Monday, April 19, 2010
Beyond a Reasonable Doubt -- sacrificing for career
Director: Peter Hyams, 2009. (PG-13)
What would you do for your job? Alternatively, what would you sacrifice for your career? Hyams focuses on these two key ethical questions in this clumsy crime thriller.
The first time we see CJ Nicholas (Jesse Metcalfe) he is in front of the TV camera conducting a live taste test of different coffee brands. Quite a come down for an ace investigative reporter. His plastered smile disappears the moment the red light on the camera fades, and it is clear from his face that he desires something more. His career is stuck in the slow decaffeinated lane.
In the background, though, he is investigating the DA, Martin Hunter (Michael Douglas, The Game). In partnership with his cameraman, Corey Finley (Joel Moore, the Portland actor who was a supporting actor in Avatar), they think they have a scoop on the man who appears a shoo-in for the Louisiana Governor's job at the next election. An attorney who hit a losing streak of cases and faced losing his public office, he suddenly hit gold with a long string of 16+ successive convictions, putting criminals into prison. But in each case, with nothing more than circumstantial evidence, he suddenly produced DNA evidence at the 11th hour that tied the defendant to the crime. CJ believes Hunter fabricated the evidence and had it planted to secure his convictions.
This brings us to the first key question: what would you do for your job? Is there anything that you would do to gain the edge in your career? Gaining an edge is one thing, if it is done ethically with the right motives. But lying and cheating to get ahead is clearly wrong. It breaks laws of the land as well as moral guidelines. Hunter resorted to evidence tampering to gain success, and descended to the level of the criminals he was prosecuting. But would you do something similar in your field? Is it worth the risk? Not to mention the fact that it violates virtually every ethical standard of most religions. As followers of Christ, we are called to love and serve in honesty and integrity (Gal. 5:13). We do that to honor God (1 Cor. 10:31), even if it means we lose the promotion or the election. God's approval is superior to man's (1 Thess. 2:4)!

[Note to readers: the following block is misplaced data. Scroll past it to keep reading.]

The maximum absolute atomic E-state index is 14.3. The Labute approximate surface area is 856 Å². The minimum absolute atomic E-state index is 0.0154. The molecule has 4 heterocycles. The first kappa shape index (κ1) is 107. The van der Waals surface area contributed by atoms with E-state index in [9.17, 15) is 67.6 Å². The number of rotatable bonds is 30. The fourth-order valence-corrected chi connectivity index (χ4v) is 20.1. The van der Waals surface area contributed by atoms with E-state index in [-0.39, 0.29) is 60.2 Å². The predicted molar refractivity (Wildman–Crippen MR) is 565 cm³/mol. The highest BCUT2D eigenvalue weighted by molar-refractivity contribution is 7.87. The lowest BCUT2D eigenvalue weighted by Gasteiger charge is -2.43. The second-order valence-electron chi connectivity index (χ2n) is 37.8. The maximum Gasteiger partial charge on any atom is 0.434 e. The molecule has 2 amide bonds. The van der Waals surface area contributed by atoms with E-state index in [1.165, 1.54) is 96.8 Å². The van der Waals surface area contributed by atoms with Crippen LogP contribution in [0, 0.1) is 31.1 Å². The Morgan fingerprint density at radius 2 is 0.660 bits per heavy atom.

When CJ discusses his suspicions with his editor, he cannot offer any proof and is ordered off the "case". Of course where would the movie be if he did just that. Instead he pursues a relationship with Ella Crystal (Amber Tamblyn), an assistant DA who works for Hunter. And he concocts a scheme where he will frame himself for a random murder, and document the DA producing the DNA evidence at the very last minute. In this way he thinks he can complete his investigation, bring it to the spotlight with maximum flair, and win a Pulitzer prize.
The problem with Reasonable Doubt is that is too choppy and cheesy. The first act focuses on CJ and Finley preparing their "Pulitzer Plan". Slow and boring, it seems unnecessary. The second act develops CJ's relationship with Ella, and this is too rapid and awkward. There is no chemistry between the two. Indeed, the acting is poor throughout, using mostly TV actors; even Michael Douglas looks like he is on auto-pilot. Reasonable Doubt is a remake of a 50s movie and feels like a B-movie production. Having said that, the third act, when it gets to the courtroom and beyond, offers some interesting plot twists. Indeed, the conclusion is unexpected and almost makes the movie worth watching to the end.
So why would CJ frame himself for murder? To capture the prize and secure a promotion. He is willing to put everything on the line, including his freedom and his very life, for this goal. In the courtroom his future lies in the hands of the jury of his 12 peers. Later, his future lies in the hands of Ella, as she must choose between her love for CJ and her loyalty to Hunter.
That brings us to the second question: what would you sacrifice for your career? Would you be willing to give up your freedom for your job? Would you put your life at risk for a promotion? Some would answer yes. And some people do, particularly in dangerous professions, like the military. But for those of us in sedentary and safe careers as engineers or electricians, doctors or dentists, nurses or nannies, clerks or cashiers, what would we do for our careers? If we profess Christ, we need to be careful how we answer this question.
As followers of Jesus, we should be ready to give up our lives for Christ. To live for Christ is to die to this world. In general, for those of us not in vocational ministry, our careers and our jobs are important but not critical. They are not important enough that we would sacrifice our family, our lives. We have a mission from God to live out our faith before the eyes of the world in a loving way (Jn. 13:34-35) so that others might smell the sweet fragrance of Jesus (2 Cor. 2:16) and choose to find out more (Psa. 34:8). When we put business and money before this mission, in an ambitious desire to advance, we are really sacrificing our faith. That is not a good trade-off. Faith and family should come before career advancement.
When Reasonable Doubt ends we discover what Ella chooses and what CJ accomplishes. And we see that sacrificing for career is an empty, though costly sacrifice. As Matthew said in his gospel, "What good will it be for a man if he gains the whole world, yet forfeits his soul" (Matt. 16:26).
Copyright ©2010, Martin Baggs